Hi all,

I'm checking for primality in BigInteger type.

I'm using isProbablePrime with certainty 15. I would like to know how to test if a BigInteger is really a prime number.

``````import java.math.BigInteger;

public class BigIntegerisProbablePrime {

public static void main(String[] args) {
BigInteger num1 = new BigInteger("3511");
isPrime(num1);

BigInteger num2 = new BigInteger("3512");
isPrime(num2);
}

static void isPrime(BigInteger bi) {
if (bi.isProbablePrime(15)) {
System.out.println(bi.toString() + " is a prime number");
}
else
{
System.out.println(bi.toString() + " is …``````

## All 4 Replies

``````import java.math.BigInteger;

public class BigIntegerisProbablePrime {

public static void main(String[] args) {
BigInteger num1 = new BigInteger("3511");
isPrime(num1);

BigInteger num2 = new BigInteger("3512");
isPrime(num2);
}

static void isPrime(BigInteger bi) {
if (bi.isProbablePrime(15)) {
System.out.println(bi.toString() + " is a prime number");
}
else
{
System.out.println(bi.toString() + " is not a prime number");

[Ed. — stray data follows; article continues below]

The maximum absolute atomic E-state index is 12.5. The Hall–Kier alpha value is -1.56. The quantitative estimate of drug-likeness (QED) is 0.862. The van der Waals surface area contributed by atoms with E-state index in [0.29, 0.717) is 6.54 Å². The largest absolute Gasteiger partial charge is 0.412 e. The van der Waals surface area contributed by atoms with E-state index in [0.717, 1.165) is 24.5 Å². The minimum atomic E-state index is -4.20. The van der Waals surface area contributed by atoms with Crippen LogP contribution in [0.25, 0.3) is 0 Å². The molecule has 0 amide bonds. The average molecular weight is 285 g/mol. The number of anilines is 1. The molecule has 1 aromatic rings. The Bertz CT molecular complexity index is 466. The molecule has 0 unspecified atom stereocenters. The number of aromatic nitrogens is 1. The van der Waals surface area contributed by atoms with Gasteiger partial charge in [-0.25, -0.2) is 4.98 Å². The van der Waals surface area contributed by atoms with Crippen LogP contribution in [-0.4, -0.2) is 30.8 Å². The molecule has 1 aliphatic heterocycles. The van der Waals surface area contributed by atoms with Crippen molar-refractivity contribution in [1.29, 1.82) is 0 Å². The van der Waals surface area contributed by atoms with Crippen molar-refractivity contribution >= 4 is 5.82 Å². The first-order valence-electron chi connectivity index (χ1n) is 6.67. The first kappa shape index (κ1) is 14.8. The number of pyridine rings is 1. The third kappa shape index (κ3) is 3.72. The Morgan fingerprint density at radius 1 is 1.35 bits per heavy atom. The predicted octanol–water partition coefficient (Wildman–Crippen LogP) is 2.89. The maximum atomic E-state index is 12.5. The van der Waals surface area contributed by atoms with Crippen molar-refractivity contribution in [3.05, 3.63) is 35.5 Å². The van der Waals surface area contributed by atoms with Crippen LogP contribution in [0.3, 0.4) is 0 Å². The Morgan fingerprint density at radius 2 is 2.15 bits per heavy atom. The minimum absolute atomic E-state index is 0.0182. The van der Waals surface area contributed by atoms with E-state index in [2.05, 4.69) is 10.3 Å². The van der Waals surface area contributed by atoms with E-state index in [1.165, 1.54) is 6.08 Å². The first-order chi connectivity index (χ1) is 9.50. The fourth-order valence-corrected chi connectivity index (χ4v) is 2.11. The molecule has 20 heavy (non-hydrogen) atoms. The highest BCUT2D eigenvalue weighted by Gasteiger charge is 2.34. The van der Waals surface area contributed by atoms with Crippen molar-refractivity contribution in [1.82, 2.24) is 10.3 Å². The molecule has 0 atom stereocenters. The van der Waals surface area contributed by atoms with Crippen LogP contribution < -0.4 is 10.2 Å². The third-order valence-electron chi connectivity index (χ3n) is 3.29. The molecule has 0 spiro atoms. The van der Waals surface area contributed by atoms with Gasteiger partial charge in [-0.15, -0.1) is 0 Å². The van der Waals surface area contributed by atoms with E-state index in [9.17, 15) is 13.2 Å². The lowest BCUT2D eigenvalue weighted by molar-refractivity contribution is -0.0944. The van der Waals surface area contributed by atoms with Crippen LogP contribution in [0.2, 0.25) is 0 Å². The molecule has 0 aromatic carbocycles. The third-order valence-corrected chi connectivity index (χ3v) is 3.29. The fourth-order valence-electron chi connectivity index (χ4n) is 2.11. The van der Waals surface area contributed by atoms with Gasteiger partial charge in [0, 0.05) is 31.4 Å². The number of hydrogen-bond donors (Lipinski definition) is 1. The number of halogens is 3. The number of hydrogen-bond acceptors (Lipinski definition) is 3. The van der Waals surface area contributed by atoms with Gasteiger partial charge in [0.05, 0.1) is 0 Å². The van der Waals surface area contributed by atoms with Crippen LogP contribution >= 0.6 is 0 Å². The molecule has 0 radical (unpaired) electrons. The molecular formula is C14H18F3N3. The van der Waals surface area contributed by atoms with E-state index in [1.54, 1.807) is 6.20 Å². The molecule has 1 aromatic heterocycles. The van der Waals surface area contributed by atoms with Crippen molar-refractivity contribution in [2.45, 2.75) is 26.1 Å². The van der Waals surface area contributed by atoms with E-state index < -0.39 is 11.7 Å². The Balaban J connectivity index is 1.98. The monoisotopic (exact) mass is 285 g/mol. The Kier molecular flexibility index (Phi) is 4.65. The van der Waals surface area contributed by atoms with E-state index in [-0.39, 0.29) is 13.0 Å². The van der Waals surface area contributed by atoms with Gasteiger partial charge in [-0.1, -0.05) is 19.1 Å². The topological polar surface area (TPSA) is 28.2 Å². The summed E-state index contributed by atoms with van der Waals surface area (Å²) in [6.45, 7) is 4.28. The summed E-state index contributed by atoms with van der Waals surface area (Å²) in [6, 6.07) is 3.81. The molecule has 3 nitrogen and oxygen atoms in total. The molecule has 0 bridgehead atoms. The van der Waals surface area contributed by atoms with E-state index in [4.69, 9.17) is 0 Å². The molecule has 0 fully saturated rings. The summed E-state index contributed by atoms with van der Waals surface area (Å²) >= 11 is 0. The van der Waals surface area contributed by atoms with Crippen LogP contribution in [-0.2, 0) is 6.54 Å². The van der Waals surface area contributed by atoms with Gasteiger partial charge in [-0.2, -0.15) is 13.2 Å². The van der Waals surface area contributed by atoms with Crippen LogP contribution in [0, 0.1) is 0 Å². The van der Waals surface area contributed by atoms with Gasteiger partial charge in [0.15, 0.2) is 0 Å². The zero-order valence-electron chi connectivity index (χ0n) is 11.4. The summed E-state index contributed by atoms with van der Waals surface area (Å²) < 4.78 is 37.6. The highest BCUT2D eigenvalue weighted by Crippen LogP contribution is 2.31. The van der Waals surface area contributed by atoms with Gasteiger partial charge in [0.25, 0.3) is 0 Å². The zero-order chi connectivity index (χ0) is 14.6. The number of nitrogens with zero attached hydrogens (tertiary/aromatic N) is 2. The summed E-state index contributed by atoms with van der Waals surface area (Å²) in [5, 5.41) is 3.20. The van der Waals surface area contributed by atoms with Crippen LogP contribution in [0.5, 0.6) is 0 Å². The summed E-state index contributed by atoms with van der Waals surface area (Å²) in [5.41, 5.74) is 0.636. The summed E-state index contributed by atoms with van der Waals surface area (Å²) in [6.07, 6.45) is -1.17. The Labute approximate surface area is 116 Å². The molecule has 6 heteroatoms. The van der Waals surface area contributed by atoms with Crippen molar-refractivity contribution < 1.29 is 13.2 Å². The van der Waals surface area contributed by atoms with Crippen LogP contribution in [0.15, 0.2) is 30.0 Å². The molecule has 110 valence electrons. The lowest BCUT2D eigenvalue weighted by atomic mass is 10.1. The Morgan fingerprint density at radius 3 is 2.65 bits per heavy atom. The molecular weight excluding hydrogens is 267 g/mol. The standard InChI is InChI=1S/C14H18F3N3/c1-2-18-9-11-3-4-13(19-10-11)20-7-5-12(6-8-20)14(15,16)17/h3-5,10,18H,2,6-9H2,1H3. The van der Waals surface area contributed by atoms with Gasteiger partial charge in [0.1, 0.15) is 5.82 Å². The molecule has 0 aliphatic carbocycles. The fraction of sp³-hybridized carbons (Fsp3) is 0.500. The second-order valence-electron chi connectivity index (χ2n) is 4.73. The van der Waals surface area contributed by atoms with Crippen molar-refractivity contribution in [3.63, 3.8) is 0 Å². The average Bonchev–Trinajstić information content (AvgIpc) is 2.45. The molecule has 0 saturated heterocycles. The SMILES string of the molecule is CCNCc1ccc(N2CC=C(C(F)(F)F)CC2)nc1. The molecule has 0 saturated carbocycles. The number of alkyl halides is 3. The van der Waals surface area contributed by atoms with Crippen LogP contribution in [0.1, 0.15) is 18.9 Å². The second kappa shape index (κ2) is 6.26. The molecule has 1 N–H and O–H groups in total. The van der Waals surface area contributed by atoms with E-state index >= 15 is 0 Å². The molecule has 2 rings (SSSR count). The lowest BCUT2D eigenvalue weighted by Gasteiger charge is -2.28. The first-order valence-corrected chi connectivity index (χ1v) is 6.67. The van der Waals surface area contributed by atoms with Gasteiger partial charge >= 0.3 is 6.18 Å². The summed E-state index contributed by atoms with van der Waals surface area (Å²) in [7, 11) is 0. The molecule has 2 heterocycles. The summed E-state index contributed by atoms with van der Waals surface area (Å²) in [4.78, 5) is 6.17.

}
}

}``````

output

3511 is a prime number
3512 is not a prime number

hope this helps

don't just hand out code. checking whether or not a number is a prime number is very easy, and there are tons of threads about this already, not to mention the milions of examples online.

giving him the code when he's not even doing the effort to try, or even to google for it, won't teach him to improve his development skills.

Hi, Thanks, it helps but, I was thinking of doing one more test to be sure it is a prime number. I've tried a Fermat's test:

``````while (!(BigInteger.ONE.compareTo(b) <= 0 && b.compareTo(n) < 0))
{
b = new BigInteger (n.bitLength(), rand);

}

BigInteger expResult  =b.modPow(n.subtract(BigInteger.ONE), n);

if (!expResult.equals(BigInteger.ONE))
return false;

return true;``````

However, for example if I test number 10 when I get a random b with the value '1' I always get this 'expResult.equals(BigInteger.ONE)' as true considering it as not composite and possible prime.

So i'm not understanding why the base range in Fermat's test includes [1,n-1].

am I doing anything wrong? (1^9)%10 = 1...

don't just hand out code. checking whether or not a number is a prime number is very easy, and there are tons of threads about this already, not to mention the milions of examples online.

giving him the code when he's not even doing the effort to try, or even to google for it, won't teach him to improve his development skills.

Sorry to disappoint you but that's not the case :)

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